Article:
Regimens are being provided to individual states free of charge, pending EUA.
The Omicron variant of the COVID-19 virus burned itself out almost as quickly as it created record surges in infections, but patients affected by any lingering cases may soon have a welcome solution.
The federal government announced last week that it was purchasing 600,000 treatment courses of a new monoclonal antibody treatment shown to be effective against the new variant. The antibody regimen, known as bebtelovimab, is manufactured by Eli Lilly and Company, and if it receives emergency use authorization (EUA) by the U.S. Food and Drug Administration (FDA), the U.S. Department of Health and Human Services (HHS) will make the treatment available to states free of charge.
“Under President Biden’s leadership, we are prepared for the challenges we face with COVID-19 and are laser-focused on saving lives,” HHS Secretary Xavier Becerra said in a statement. “We have more COVID-19 treatments than ever before, we are providing a billion free at-home tests, and we have enough vaccines to get everyone vaccinated and boosted. If authorized by FDA, this purchase will add an additional 600,000 courses of treatment to our nation’s ‘medicine cabinet’ that could help prevent severe outcomes for Americans who do get sick with COVID-19. Our top priority is preventing people from getting sick in the first place, which is why it is critical that Americans continue to get vaccinated and get their booster shot as soon as they’re eligible.”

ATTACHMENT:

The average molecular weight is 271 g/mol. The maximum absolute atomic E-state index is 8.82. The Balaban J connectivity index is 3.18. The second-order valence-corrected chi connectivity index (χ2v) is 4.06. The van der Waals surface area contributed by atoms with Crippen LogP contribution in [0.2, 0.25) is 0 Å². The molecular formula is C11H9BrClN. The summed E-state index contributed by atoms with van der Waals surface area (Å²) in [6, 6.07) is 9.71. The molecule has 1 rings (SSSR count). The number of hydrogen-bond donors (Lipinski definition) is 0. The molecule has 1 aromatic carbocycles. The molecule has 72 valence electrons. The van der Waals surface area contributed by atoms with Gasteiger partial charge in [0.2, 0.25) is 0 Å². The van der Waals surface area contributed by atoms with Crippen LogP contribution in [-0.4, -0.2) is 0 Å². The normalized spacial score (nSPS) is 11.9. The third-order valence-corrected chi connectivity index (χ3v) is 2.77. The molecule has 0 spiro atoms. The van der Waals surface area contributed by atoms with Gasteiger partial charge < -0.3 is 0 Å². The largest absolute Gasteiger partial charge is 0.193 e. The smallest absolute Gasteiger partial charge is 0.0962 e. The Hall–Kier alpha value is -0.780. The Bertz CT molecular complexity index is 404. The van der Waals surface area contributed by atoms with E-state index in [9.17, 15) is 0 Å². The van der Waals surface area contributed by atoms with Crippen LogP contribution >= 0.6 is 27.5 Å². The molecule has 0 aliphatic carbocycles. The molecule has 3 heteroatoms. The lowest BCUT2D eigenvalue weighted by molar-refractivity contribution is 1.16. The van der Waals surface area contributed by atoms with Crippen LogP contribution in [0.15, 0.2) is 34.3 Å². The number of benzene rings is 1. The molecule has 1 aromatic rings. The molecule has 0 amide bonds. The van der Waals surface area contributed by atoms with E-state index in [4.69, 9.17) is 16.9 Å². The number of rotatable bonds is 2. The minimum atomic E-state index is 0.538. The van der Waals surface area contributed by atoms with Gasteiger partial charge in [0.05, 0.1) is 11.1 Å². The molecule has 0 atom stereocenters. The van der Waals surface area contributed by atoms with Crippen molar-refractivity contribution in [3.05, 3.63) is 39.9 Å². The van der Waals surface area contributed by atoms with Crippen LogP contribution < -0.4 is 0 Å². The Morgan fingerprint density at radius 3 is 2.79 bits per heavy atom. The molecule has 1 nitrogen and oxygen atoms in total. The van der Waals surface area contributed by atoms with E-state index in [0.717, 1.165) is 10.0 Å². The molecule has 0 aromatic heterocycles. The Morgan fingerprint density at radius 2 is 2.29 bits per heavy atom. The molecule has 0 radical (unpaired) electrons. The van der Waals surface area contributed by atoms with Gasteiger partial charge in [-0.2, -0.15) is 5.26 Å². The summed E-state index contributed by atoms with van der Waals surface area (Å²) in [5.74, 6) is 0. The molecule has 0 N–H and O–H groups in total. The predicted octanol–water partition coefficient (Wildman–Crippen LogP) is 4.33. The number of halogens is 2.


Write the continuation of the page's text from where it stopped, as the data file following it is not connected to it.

HHS indicated in its announcement that it expects to receive approximately 300,000 treatment courses of the monoclonal antibody by the end of February, and approximately 300,000 more treatment courses in March.
HHS added that early data suggests that the new treatment not only is effective against the Omicron strain, but also the BA.2 Omicron subvariant, which carries the potential for creating a national surge of its own.
“We want to make sure if an American gets sick with COVID-19, they can get a treatment that works,” Becerra said.
Since the start of 2022, HHS has reportedly already provided more than 2.5 million COVID-19 treatments and therapies to states for Americans who get sick with COVID-19 to use, including antiviral pills, monoclonal antibodies, and pre-exposure prophylaxis therapies for people with compromised immune systems. The new contract also includes a future option for 500,000 more doses, and was awarded as a result of collaboration between the HHS Office of the Assistant Secretary for Preparedness and Response (ASPR) and the U.S. Department of Defense Joint Program Executive Office for Chemical, Biological, Radiological and Nuclear Defense.
The COVID-19 virus and its variants have reportedly sickened more than 418 million people and killed more than 5.8 million worldwide, including nearly 80 million illnesses and nearly 950,000 deaths in the U.S. alone.